242

I found a way to make a div container to occupy at least full height of a page, by setting min-height: 100%;. However, when I add a nested div and set height: 100%;, it doesn't stretch to container's height. Is there a way to fix it?

html, body {
  height: 100%;
  margin: 0;
}

#containment {
  min-height: 100%;
  background: pink;
}

#containment-shadow-left {
  height: 100%;
  background: aqua;
}
<div id="containment">
  <div id="containment-shadow-left">
    Hello World!
  </div>
</div>

3
  • 45
    Modern day solution: give the container display:flex and flex-direction:column and give the child flex:1.
    – jackocnr
    Aug 5, 2016 at 21:14
  • 3
    @jackocnr That doesn't work in any IE due to a bug, it was fixed in Edge.
    – Stickers
    Feb 11, 2018 at 19:22
  • @jackocnr not working in chrome or firefox in 2021, but it works in some online code editors
    – maazakn
    Dec 9, 2021 at 17:59

17 Answers 17

237

Add height: 1px to parent container. Works in Chrome, FF, Safari.

14
  • 10
    Doing this doesn't resolve the issue, effectively you're overriding the min-height:100% setting which achieves nothing that couldn't be achieved with height:100% which isn't what the OP wants
    – styler
    Mar 19, 2014 at 13:02
  • 19
    @styler adding height: 1px; will not override the min-height. Quite the opposite. This is the best solution here... demo: jsbin.com/mosaboyo/1/edit
    – jjenzz
    May 1, 2014 at 9:52
  • 3
    See this for why height: 1px; works stackoverflow.com/questions/2341821/height100-vs-min-height100
    – Ben Alavi
    Aug 14, 2014 at 19:56
  • 40
    @jjenzz The problem with this, which I think styler was trying to get at, is that this does not retain the expansion trait of min-height. E.g., if there is enough text it will overflow. See jsbin.com/vuyapitizo/1
    – binaryfunt
    Apr 13, 2015 at 23:45
  • 8
    Quoting Paul's comment below: "But it doesn't allow the container to grow, which defeats the purpose of using min-height." stackoverflow.com/questions/8468066/…
    – Leo Lei
    Jul 26, 2017 at 5:30
186

This is a reported webkit (chrome/safari) bug, children of parents with min-height can't inherit the height property: https://bugs.webkit.org/show_bug.cgi?id=26559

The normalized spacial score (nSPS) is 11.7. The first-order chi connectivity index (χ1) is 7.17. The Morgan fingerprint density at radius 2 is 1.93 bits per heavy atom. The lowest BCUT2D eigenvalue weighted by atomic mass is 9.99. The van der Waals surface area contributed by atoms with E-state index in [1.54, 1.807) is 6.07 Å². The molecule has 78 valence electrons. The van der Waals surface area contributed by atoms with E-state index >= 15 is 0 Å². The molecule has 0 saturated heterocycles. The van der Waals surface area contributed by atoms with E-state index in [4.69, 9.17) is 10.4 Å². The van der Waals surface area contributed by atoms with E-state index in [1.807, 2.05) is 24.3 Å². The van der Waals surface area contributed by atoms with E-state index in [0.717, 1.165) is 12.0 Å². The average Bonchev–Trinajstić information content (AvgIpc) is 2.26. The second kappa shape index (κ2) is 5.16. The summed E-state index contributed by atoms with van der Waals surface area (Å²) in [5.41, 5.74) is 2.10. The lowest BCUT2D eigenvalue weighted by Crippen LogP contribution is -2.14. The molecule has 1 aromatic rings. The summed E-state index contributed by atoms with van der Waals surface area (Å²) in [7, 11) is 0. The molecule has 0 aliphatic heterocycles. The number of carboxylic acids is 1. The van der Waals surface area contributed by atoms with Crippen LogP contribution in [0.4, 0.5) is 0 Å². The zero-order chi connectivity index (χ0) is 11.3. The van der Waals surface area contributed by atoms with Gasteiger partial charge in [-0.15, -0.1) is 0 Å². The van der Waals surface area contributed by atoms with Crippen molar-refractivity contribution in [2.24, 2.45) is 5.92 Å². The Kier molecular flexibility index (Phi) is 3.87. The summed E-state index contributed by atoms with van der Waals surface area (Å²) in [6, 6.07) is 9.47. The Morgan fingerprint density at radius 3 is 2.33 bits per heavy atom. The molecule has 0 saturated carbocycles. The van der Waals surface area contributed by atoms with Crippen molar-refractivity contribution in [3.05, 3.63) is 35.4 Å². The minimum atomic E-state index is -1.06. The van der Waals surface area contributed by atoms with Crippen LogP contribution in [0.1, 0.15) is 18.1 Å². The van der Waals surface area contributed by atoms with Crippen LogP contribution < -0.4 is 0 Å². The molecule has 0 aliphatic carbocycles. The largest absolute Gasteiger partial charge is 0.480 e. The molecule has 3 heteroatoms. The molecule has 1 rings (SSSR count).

Apparently Firefox is affected too (can't test in IE at the moment)

Possible workaround:

  • add position:relative to #containment
  • add position:absolute to #containment-shadow-left

The bug doesn't show when the inner element has absolute positioning.

See http://jsfiddle.net/xrebB/

Edit on April 10, 2014

Since I'm currently working on a project for which I really need parent containers with min-height, and child elements inheriting the height of the container, I did some more research.

First: I'm not so sure anymore whether the current browser behaviour really is a bug. CSS2.1 specs say:

The percentage is calculated with respect to the height of the generated box's containing block. If the height of the containing block is not specified explicitly (i.e., it depends on content height), and this element is not absolutely positioned, the value computes to 'auto'.

If I put a min-height on my container, I'm not explicitly specifying its height - so my element should get an auto height. And that's exactly what Webkit - and all other browsers - do.

Second, the workaround I found:

If I set my container element to display:table with height:inherit it acts exactly the same way as if I'd give it a min-height of 100%. And - more importantly - if I set the child element to display:table-cell it will perfectly inherit the height of the container element - whether it's 100% or more.

Full CSS:

html, body {
  height: 100%;
  margin: 0;
}

#container {
  background: green;
  display: table;
  height: inherit;
  width: 100%;
}

#content {
  background: red;
  display: table-cell;
}

The markup:

<div id="container">
  <div id="content">
      <p>content</p>
  </div>
</div>

See http://jsfiddle.net/xrebB/54/.

6
  • Although this is a good solution, I like most the one from @Kushagra Gour, because that does not affect the layout (I don't want to use table diplays...)
    – Cito
    Jul 24, 2014 at 19:26
  • 3
    Its a strange reading of the spec to conclude that min-/max-height isn't explicit...and by strange I mean wrong. Reading the whole paragraph, in context, this interpretation is incorrect. To clarify why, "height of the containing block," in context, is semantically different then the height property. If instead, the phrasing was "height property of the containing block" then Your interpretation would make sense (and be a bug in the spec). Sep 17, 2015 at 18:17
  • position: absolute; min-height: inherit; min-width: inherit; This worked for me
    – StJohn3D
    Nov 12, 2018 at 21:56
  • 3
    Note, as the edit (and the bugs.webkit link) mentions, this isn't really a bug — if a parent was min-height: 20px, but a child was height: 120%, that would influence the parent's height, which would influence the child's height... When the parents height is unknowable, the children can't use it for sizing. Jun 7, 2019 at 4:52
  • 2
    Still got this bug in 2021 codepen.io/dshung1997/pen/LYxvXNy
    – hungdoansy
    Apr 28, 2021 at 12:05
168

thought I would share this, as I didnt see this anywhere, and is what I used to fix my solution.